Friday, April 17, 2015

Posing With A Lion Cub, And Other Ethical Animal Travel Decisions

Getting close the a wild animal on your travels sounds exciting. I have seen lots of photos posted on Facebook by my friends, and other bloggers, with pictures of themselves sitting beside an adult tiger or cuddling a lion cub. And these snaps ARE pretty impressive.

If you can allow your eyes past the chain around the tiger's neck.

But is it right?  Are wild animals meant to be cuddled by humans? Are you helping, or harming them, by doing this? Is this something you want to take part in, really, when you are travelling the world, collecting experiences?

I hope these are questions people ask themselves more and more, as these opportunities present themselves all over the world.

The Thailand Tiger Temple in Kanchanaburi has been in the news this month, with authorities looking to close it down due to mistreatment. Stories of the animals being drugged, chained very closely, taunted and teased with food have existed for some time.

Then there is the Giraffe slayer who has been recently internet-shamed by Ricky Gervais, for posting of her recent kill - an activity people all over the world seem to get excited and outwardly proud about. There are many instances of people hunting, killing and then posing with animals. But almost always, these are contrived situations where the odds are stacked against the animal for the tourist's benefit.

In Cambodia, just outside of Phnom Penh, you can go to a shooting range, and I understand you can pay $100US (well, this was the talk back when I was living there) to shot and kill a cow with an AK-47. I am always stunned that people take this up, and then brag to the world about their "feat".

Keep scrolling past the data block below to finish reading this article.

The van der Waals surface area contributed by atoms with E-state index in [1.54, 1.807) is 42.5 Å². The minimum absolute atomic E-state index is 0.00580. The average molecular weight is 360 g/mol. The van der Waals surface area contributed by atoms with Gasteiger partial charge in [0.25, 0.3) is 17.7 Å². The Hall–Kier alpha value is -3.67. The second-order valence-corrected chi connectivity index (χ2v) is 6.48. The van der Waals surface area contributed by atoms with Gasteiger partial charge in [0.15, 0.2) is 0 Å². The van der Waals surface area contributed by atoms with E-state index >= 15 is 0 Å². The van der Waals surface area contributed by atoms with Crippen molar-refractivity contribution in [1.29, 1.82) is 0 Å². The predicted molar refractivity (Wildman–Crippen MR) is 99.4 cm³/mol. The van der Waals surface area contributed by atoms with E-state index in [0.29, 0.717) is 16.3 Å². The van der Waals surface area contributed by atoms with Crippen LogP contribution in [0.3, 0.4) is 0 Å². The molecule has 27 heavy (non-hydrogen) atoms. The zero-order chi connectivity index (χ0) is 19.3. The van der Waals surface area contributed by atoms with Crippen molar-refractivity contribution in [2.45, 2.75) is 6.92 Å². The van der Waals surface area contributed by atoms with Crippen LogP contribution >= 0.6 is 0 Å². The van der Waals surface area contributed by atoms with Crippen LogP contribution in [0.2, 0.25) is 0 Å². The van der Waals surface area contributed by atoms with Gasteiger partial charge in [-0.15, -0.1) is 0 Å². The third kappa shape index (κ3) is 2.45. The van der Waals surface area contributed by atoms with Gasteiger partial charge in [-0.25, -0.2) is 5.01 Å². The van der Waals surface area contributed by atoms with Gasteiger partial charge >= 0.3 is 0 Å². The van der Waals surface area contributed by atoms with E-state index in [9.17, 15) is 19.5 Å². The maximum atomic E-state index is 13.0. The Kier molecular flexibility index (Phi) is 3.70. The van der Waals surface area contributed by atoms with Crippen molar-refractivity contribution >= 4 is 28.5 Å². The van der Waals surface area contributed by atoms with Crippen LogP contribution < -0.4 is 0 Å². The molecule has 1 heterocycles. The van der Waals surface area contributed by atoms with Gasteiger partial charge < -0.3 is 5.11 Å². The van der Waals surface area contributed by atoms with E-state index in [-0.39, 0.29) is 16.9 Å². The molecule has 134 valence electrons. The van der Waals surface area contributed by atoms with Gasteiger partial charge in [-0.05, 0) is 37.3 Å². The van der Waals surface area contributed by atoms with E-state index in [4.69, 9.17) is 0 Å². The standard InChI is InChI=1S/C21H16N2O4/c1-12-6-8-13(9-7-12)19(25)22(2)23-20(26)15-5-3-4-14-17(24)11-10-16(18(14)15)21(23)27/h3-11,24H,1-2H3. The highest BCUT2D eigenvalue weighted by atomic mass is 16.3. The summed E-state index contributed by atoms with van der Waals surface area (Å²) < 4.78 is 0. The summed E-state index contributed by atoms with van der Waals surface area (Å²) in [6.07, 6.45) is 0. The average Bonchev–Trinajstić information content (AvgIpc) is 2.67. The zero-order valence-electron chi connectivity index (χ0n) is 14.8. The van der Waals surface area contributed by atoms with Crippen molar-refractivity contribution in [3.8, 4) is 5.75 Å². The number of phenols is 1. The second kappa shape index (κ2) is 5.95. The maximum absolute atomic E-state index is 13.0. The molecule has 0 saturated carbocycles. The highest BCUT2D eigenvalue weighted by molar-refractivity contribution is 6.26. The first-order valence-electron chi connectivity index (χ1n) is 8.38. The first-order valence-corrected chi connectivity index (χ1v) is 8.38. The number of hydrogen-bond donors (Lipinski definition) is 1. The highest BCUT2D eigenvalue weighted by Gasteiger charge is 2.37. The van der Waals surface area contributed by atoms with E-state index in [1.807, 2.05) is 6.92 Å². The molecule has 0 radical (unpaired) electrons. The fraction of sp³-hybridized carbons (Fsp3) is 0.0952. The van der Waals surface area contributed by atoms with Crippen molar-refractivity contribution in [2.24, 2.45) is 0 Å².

My time being driven through Kruger National Park and seeing the wide range of animals living and interacting with their natural environment, was incredible. Going with a tour guide who was a conservationist, and so evidently a lover of the animals she observed from her vehicle, was brimming and admirable.

This was how wild animals are meant to be living. Co-existing, hunting for their own meals, living in the food chain of the jungle. Natural.

Our guide was respectful of the animal's space, habits, habitat and behaviours. Careful, and cautious, so as not to disturb. A perfect, real, and exhilarating experience as a tourist.

Whilst I was planning some time in East London, I actually looked into visiting a place for that super cute selfie with a lion cub.

A couple of us starting reading up on these places around the country, and were quickly horrified at what we found about the industry.

I read articles about the industry of these "petting parks". Where they bred these lions to be sold to the many private reserves around South Africa. The parks where tourists can come and sign up to hunt and kill them, in closed off designated land for this purpose. A canned hunt, it's called.

Bred to be petted as a cub, and then confined to an area ready to be hunted down and killed by tourists.

No, I don't want any part of that supply chain.

The differences between conservation and mistreatment need to be investigated as you travel around, looking for unique experiences. Up close comes at a cost - to the animal.

Leaving only footprints, take only photos from the places you visit - but considered, ethical ones, that do not endanger, or support the death of that animal and others like it.


  1. I don't understand the woman who shot the giraffe. Why would you want to shoot such a beautiful animal? Although I don't really understand hunting for sport at all.

    1. Ugh, same! In writing this I read an article where she was defending herself, and standing by her kill achievement.....and there is no way I could be convinced!


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